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Monday, March 26, 2012

The Hunger Games



"Thank you for your consideration."

To read Suzanne Collins' "The Hunger Games" trilogy is to develop a personal relationship with - and deep, genuine love of - its heroic teenage protagonist, Katniss Everdeen. The world Katniss inhabits, Panem (Latin for "bread"), a post-apocalyptic North America divided into 13 ravaged Districts ruled over by a malevolent Capitol, is seen entirely through Katniss' eyes and point of view. We live with Katniss, hunt with her, fight with her, cry with her, suffer with her, mourn with her, and triumph with her as she is thrust into a televised fight to the death against 23 other teenagers in an annual "pageant" called The Hunger Games. Director Gary Ross' hotly anticipated The Hunger Games feature film ultimately succeeds as an adaptation of the novel, though it is burdened by a constant, at times even brutal battle between what's captured on screen and what is in the mind's eye of the audience who loves the books. 

The Hunger Games starts off oddly, in almost dampened fashion. Once the premise is established, the early scenes present District 12 as monochromatic and muted, almost lifeless. The hustle and bustle of people just living their lives and struggling to get by one imagines when reading is replaced with empty, dusty roads and pallid faces huddling in their shanties or trudging to the coal mines. The Hunger Games begins to build momentum when Katniss and Peeta Mellark (Josh Hutcherson) are whisked off to the Capitol, a futuristic city where it seems Paris Fashion Week has run amok, encounter their drunken but kind-hearted mentor Haymitch Abernathy (Woody Harrelson), and begin training for the Arena. Katniss' relationship with her stylist Cinna (Lenny Kravitz, the most welcome presence of the supporting cast) is spot-on in how he supports and empowers her. ("Katniss Everdeen, are you gonna go my way?") Stanley Tucci contributes flamboyant wit and pizzazz as ever-grinning talk show host Caesar Flickerman. Once Katniss is in the Arena, The Hunger Games goes for broke, not shying away from the horrific violence of children slaughtering children but doing its best to level the disturbing impact.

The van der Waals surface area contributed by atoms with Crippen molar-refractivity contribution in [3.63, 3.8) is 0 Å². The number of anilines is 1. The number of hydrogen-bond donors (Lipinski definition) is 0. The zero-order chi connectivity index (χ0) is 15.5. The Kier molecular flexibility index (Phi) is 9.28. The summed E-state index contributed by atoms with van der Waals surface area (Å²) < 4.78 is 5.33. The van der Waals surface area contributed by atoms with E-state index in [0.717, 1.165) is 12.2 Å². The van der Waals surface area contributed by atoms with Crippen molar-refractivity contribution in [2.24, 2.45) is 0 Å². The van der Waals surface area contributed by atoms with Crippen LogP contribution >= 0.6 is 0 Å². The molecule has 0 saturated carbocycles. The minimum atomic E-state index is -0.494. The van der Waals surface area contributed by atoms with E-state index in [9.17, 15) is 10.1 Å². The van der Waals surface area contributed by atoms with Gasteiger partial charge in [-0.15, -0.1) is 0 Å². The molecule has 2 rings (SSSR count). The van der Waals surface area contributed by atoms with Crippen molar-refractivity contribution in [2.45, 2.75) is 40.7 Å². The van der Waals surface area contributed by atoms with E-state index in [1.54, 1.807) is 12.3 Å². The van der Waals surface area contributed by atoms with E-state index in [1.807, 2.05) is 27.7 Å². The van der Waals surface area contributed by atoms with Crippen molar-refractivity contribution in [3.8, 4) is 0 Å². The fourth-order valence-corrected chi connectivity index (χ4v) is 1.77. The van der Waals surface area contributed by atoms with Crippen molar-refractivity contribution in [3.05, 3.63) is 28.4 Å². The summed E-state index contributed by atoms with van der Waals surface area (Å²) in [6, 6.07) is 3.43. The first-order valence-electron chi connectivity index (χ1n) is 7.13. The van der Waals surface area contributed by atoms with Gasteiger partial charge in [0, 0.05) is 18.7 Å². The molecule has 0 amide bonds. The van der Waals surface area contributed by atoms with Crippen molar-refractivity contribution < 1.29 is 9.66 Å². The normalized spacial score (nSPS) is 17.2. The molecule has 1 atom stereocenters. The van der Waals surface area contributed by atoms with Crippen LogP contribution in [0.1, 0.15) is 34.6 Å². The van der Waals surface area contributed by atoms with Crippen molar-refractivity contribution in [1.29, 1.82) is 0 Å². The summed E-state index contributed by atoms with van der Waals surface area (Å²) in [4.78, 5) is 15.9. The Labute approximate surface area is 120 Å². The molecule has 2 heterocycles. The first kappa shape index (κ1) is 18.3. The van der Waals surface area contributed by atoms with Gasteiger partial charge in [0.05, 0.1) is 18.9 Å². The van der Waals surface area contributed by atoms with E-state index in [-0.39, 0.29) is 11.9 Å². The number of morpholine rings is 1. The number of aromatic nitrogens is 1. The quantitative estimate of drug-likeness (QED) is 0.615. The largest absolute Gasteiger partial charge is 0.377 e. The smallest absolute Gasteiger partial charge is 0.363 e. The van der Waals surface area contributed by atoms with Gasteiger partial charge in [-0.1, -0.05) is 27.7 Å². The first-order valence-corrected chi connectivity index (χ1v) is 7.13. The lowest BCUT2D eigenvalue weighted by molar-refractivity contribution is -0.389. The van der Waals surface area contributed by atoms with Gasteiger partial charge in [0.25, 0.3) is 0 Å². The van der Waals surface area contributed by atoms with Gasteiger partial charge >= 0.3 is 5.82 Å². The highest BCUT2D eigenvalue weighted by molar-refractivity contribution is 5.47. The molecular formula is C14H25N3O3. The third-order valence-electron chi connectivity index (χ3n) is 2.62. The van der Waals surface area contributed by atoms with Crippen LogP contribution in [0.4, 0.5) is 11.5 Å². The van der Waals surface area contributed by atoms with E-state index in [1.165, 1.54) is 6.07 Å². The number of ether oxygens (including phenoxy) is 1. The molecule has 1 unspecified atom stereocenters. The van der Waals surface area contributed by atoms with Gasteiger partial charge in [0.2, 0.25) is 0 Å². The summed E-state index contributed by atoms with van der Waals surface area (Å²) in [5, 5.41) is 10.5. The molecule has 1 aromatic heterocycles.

A big surprise of The Hunger Games is the shifting of prominence of key supporting characters. The novels give credence to Gale Hawthrone (Liam Hemsworth), Katniss' best friend and closest ally in District 12, that is almost entirely missing from the film. Gale is reduced to a few reaction shots and jealous discomfort as he watches Katniss fight in the Games and put on a romantic "showmance" with Peeta, the baker's son who always loved her. The memorable Effie Trinkett (Elizabeth Banks) becomes merely an fleeting collection of bon mots and a punching bag for Haymitch's quips. Other characters, like Katniss' mother (Paula Malcomson), feel like blanks on the screen.

Meanwhile, Seneca Crane (Wes Bentley, giving his best performance since American Beauty), the Gamesmaker responsible for designing The Hunger Games' Arena, curiously emerges as one of the movie's most pivotal characters. The Hunger Games cannily opens up the narrative beyond Katniss' point of view and gives us scenes between Crane and the fearsome President Snow (Donald Sutherland) which accentuate the themes of the story and plant seeds for the sequels. Crane's demise, only hinted at in "Catching Fire", is ironic and impactful. It's a shame Seneca Crane didn't animate a floating plastic bag in the Arena and then burst into tears about how beautiful it is.